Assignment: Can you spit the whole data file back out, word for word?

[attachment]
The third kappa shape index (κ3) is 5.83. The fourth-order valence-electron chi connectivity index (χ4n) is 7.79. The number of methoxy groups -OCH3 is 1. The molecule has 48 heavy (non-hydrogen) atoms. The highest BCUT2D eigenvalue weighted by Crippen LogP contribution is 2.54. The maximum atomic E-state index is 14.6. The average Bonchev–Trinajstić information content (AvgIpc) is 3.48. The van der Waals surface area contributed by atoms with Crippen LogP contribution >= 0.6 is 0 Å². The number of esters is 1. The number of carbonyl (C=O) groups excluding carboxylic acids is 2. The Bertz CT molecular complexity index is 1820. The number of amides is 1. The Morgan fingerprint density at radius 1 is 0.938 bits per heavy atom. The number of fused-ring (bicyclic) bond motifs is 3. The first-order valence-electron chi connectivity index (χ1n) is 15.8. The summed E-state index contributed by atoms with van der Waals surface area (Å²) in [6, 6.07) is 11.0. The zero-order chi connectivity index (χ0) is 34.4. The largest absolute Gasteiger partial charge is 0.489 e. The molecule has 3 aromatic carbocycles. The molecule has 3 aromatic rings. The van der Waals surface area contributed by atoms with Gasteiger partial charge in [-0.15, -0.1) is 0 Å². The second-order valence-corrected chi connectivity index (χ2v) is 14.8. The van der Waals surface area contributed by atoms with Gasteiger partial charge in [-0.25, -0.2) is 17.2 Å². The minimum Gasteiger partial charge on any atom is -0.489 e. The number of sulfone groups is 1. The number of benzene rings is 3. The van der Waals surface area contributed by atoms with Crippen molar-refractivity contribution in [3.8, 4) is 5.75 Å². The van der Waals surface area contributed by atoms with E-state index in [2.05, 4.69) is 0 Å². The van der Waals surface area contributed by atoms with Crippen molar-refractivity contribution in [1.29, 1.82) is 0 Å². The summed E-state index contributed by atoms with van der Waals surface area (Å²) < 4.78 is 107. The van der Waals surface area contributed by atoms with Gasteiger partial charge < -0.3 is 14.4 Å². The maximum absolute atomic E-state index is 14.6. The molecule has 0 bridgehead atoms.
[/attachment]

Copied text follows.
The third kappa shape index (κ3) is 5.83. The fourth-order valence-electron chi connectivity index (χ4n) is 7.79. The number of methoxy groups -OCH3 is 1. The molecule has 48 heavy (non-hydrogen) atoms. The highest BCUT2D eigenvalue weighted by Crippen LogP contribution is 2.54. The maximum atomic E-state index is 14.6. The average Bonchev–Trinajstić information content (AvgIpc) is 3.48. The van der Waals surface area contributed by atoms with Crippen LogP contribution >= 0.6 is 0 Å². The number of esters is 1. The number of carbonyl (C=O) groups excluding carboxylic acids is 2. The Bertz CT molecular complexity index is 1820. The number of amides is 1. The Morgan fingerprint density at radius 1 is 0.938 bits per heavy atom. The number of fused-ring (bicyclic) bond motifs is 3. The first-order valence-electron chi connectivity index (χ1n) is 15.8. The summed E-state index contributed by atoms with van der Waals surface area (Å²) in [6, 6.07) is 11.0. The zero-order chi connectivity index (χ0) is 34.4. The largest absolute Gasteiger partial charge is 0.489 e. The molecule has 3 aromatic carbocycles. The molecule has 3 aromatic rings. The van der Waals surface area contributed by atoms with Gasteiger partial charge in [-0.15, -0.1) is 0 Å². The second-order valence-corrected chi connectivity index (χ2v) is 14.8. The van der Waals surface area contributed by atoms with Gasteiger partial charge in [-0.25, -0.2) is 17.2 Å². The minimum Gasteiger partial charge on any atom is -0.489 e. The number of sulfone groups is 1. The number of benzene rings is 3. The van der Waals surface area contributed by atoms with Crippen molar-refractivity contribution in [3.8, 4) is 5.75 Å². The van der Waals surface area contributed by atoms with E-state index in [2.05, 4.69) is 0 Å². The van der Waals surface area contributed by atoms with Crippen molar-refractivity contribution in [1.29, 1.82) is 0 Å². The summed E-state index contributed by atoms with van der Waals surface area (Å²) < 4.78 is 107. The van der Waals surface area contributed by atoms with Gasteiger partial charge < -0.3 is 14.4 Å². The maximum absolute atomic E-state index is 14.6. The molecule has 0 bridgehead atoms.